Itâ€™s a slow day here at work and slow for NFL news on the PPO so I thought I would take some time and do some research on the â€œZone Blocking Schemeâ€ to see if our OL are the right fit for that scheme.
First I wanted to figure out what the â€œZone Blocking Schemeâ€ really was and how it differed from the traditional blocking schemes used by most NFL teams.
I found out that the core of the zone-blocking scheme starts up front, with the lineman. The main goal of the zone blocking scheme is to block an area instead of just a man. It starts by two adjacent linemen coming to the play side and double teaming the defensive lineman, at the point of attack. This allows the lineman to be aggressive in case of a pinch or a stunt.
When the original defensive lineman is neutralized, the lineman can then move to the next level and engage the linebacker. The lineman that moves to the next level depends on where the pressure is coming from. If the linebacker is coming from the outside, the outside blocker will break off and engage the linebacker. This creates holes at different levels for the running back to go through. This allows the back to make a cut and get up field quickly.
The zone blocking scheme requires a different type of lineman to execute this system. Size and strength are secondary, while athleticism and awareness are paramount. A zone blocking lineman must be able to move expeditiously to the next level and engage lineman, instead of being engaged. Football knowledge and awareness are important in order to know where to go, and who to engage.
The zone blocking scheme also requires different breed of running back. Speed is not a necessity. More emphasis is put on vision and patience. The running back must have the patience to wait for the hole to open, and then the vision to see the hole in the next level. Explosion and cutback ability are also very important in this scheme. Once the back sees the hole open up, the back must cut into the lane and get north and south very quickly. This running system allows backs to get into the second level and then the back's natural athleticism can take over.
Another benefit of the zone blocking scheme that seemed to crop up throughout the articles I read was the fact that the Zone blocking is a system that changes little from week to week making it easier for teams to game plan for upcoming games.
O.K. now that Iâ€™ve figured out what the scheme is what kindof
OL are required to execute/run it.
To help with this, I found that most teams, when looking for players to fit the scheme, pay attention to two workout numbers: the short shuttle and 3 cone drills.
These two numbers are pretty good indicators of how fast, agile and/or athletic linemen will be.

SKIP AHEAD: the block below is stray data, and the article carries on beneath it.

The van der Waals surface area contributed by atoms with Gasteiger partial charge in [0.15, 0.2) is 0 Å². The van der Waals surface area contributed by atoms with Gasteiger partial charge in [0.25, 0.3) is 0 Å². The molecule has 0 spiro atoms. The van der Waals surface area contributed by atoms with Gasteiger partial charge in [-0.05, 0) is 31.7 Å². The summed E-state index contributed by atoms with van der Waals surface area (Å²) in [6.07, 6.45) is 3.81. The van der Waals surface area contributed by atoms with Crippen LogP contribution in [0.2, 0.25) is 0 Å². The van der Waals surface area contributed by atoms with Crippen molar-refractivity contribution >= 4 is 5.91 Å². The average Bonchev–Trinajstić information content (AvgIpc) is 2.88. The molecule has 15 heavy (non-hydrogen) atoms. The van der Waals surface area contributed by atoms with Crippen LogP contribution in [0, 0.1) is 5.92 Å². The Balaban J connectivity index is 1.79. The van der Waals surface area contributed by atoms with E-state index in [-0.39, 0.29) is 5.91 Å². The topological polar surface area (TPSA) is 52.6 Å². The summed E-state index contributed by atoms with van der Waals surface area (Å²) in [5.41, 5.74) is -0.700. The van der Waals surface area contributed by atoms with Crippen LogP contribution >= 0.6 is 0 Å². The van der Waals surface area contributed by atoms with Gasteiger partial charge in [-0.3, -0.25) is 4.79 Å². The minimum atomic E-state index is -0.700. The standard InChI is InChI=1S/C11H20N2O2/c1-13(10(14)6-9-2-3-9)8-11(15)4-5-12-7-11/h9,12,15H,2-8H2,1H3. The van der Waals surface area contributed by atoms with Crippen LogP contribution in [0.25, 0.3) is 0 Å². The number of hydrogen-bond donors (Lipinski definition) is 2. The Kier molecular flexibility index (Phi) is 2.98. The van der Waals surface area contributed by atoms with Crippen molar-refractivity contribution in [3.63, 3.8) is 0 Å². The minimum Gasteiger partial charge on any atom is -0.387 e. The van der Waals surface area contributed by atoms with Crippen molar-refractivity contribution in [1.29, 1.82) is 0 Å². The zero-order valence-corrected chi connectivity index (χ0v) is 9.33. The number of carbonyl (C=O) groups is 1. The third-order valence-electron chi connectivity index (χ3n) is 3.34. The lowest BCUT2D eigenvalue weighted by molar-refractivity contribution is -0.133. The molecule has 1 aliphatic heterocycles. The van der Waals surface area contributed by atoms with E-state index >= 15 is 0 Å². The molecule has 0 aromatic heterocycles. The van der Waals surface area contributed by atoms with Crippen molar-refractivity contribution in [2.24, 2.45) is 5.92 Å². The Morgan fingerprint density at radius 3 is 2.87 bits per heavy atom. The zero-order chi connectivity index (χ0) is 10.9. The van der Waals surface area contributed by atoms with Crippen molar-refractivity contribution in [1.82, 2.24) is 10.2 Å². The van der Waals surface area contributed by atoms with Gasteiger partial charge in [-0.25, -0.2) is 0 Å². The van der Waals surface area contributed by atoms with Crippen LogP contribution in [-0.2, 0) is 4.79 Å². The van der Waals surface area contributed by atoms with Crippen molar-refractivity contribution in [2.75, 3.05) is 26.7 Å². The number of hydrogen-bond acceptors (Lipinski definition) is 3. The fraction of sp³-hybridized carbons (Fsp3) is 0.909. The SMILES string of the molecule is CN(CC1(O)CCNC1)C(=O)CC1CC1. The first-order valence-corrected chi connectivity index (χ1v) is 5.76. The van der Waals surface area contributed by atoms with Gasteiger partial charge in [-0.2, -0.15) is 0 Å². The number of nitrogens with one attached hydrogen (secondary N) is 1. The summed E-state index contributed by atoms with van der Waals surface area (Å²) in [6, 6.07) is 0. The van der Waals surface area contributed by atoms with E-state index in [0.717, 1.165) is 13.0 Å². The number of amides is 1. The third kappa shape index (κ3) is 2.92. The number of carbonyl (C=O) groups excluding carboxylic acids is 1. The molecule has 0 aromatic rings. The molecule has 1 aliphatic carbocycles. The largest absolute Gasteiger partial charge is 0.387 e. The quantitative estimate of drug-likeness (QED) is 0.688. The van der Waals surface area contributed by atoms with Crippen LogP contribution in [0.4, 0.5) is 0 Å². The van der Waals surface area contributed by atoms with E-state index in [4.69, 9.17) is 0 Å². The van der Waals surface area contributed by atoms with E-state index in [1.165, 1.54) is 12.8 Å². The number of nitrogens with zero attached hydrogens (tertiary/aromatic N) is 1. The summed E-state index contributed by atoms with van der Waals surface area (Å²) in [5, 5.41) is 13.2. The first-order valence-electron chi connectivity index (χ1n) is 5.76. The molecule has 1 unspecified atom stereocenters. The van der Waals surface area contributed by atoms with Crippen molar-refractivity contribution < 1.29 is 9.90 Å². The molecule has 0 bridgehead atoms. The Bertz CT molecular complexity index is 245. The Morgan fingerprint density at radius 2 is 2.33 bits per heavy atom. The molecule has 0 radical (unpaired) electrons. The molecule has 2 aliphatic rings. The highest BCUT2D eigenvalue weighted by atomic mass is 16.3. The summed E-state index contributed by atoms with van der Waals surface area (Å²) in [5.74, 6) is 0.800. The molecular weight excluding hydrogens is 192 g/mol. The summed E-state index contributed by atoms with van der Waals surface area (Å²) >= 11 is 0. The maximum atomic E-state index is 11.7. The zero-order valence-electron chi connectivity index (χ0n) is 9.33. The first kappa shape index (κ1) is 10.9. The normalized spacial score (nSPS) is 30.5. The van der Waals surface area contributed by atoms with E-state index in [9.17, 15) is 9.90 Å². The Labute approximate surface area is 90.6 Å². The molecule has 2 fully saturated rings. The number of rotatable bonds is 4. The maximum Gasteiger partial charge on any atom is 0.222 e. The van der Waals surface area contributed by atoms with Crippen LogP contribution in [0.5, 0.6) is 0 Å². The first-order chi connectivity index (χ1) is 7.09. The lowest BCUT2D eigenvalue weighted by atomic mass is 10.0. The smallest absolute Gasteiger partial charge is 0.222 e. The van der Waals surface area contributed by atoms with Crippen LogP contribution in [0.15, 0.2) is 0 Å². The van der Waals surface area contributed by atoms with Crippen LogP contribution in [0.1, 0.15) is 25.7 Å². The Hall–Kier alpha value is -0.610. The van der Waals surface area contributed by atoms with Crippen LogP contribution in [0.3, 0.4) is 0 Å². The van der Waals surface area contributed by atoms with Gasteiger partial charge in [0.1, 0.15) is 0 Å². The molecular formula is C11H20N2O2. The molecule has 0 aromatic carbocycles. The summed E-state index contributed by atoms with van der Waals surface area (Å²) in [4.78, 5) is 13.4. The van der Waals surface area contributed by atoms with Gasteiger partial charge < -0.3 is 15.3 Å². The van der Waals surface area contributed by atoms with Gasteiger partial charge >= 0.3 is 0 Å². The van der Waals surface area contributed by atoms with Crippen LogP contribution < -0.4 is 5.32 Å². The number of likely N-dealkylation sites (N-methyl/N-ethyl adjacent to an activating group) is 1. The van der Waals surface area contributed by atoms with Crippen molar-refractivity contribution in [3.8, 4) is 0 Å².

With that said, I went to ESPN to get our roster as it stands today (probably missed somebody
;D). According to ESPN here is what we have to work with: (Had to google each individual player for thier workout times).
Matt Birk, C, 6-4, 309 lbs,
4.18 short shuttle and 7.22 three-cone drill
Ryan Cook, C, 6-6, 328 lbs, 4.44 short shuttle and 7.26 three-cone drill
Cullen Loeffler, C, 6-5, 241 lbs, 4.66 short shuttle and a 7.77 three-cone drill
Marcus Johnson, OT, 6-6, 321 lbs, 4.22 short shuttle and a 6.93 three-cone drill
Bryant McKinnie, OT, 6-8, 335 lbs, 4.40 short shuttle and a 7.35 seconds three-cone drill
Anthony Herrera, OG, 6-2, 315 lbs, Because he had a bad ankle he didnâ€™t run in the SS or 3 Cone. His his 40 times were 5.31 and 5.38 and 0-yard dash in 1.87.
Artis Hicks, OG, 6-4, 335
lbs, 4.31 short shuttle and 7.28 three-cone drill
Steve Hutchinson, OG, 6-5, 313 lbs.
Couldnâ€™t find any times on him.
I looked but couldnâ€™t find anything that said what defined a good short shuttle and three-cone drill time so I decided to take a look at the OL stats for the team that is so closely associated with the Zone-blocking scheme.
According to ESPN here is what the Broncoâ€™s have. (Used same link)
Nalen, C, 6-3, a 4.22 short shuttle and a 6.93 three-cone drill.
6-4, 300 lbs 4.38 in the short shuttle, a 7.38 in the cone drill
Meadows, OT, 6-5, 290 lbs, a 4.33 in the short shuttle and a 7.48 in the three-cone drill.
6-8, 305 lbs, 4.39 short shuttle and 7.61 three-cone drill
Foster, OT, 6-5, 338 lbs, a 4.53 short shuttle, 7.47 three-cone drill
Carlisle, OG, 6-5, 295 lbs, Couldnâ€™t find a short shuttle time but he did the three-cone drill in 7.34 seconds
Hamilton, OG, 6-4, 283 lbs, Couldnâ€™t find any times.
Kuper, OG, 6-4, 302 lbs, a 4.44 short shuttle and 7.26 three-cone drill
Probably not an exact science but our guys in almost all cases are bigger (poundage) and faster in their times.
So technically our guys fit the mold, with the exception of weighing more than "Normal", to run the zone blocking scheme even though they are a bit heavier because of their speed/athleticism.
On a side note I am providing the following link for two reasons.
1. Gives you stat guys some pretty interesting data that you can also use to look at production between the two different schemes.
2. I really liked the following quote as it articulated what has been discussed in multiple threads on this site about how long should B-chill and his coaching staff have to start producing and our OL to gel.
The "Denver system" isnâ€™t a magical pill that a team can swallow to generate 1500 yard rushers with consistency, but obviously it has been successful for running backs in Denver. One reason it has not been widely adopted is time: it takes time to teach, time to master, and time to get the smaller, more agile offensive linemen that the system requires. If you take zone blocking and try to implement it with 340 pound behemoths, you will probably fail, and for better or for worse, 340 pound behemoths are what youâ€™ll find on a typical offensive line in the NFL.
In closing I was suprised to find out (contrary to my belief otherwise) that we do have some â€œbehemothsâ€ on our line that really do fit the "Zone-blocking Scheme".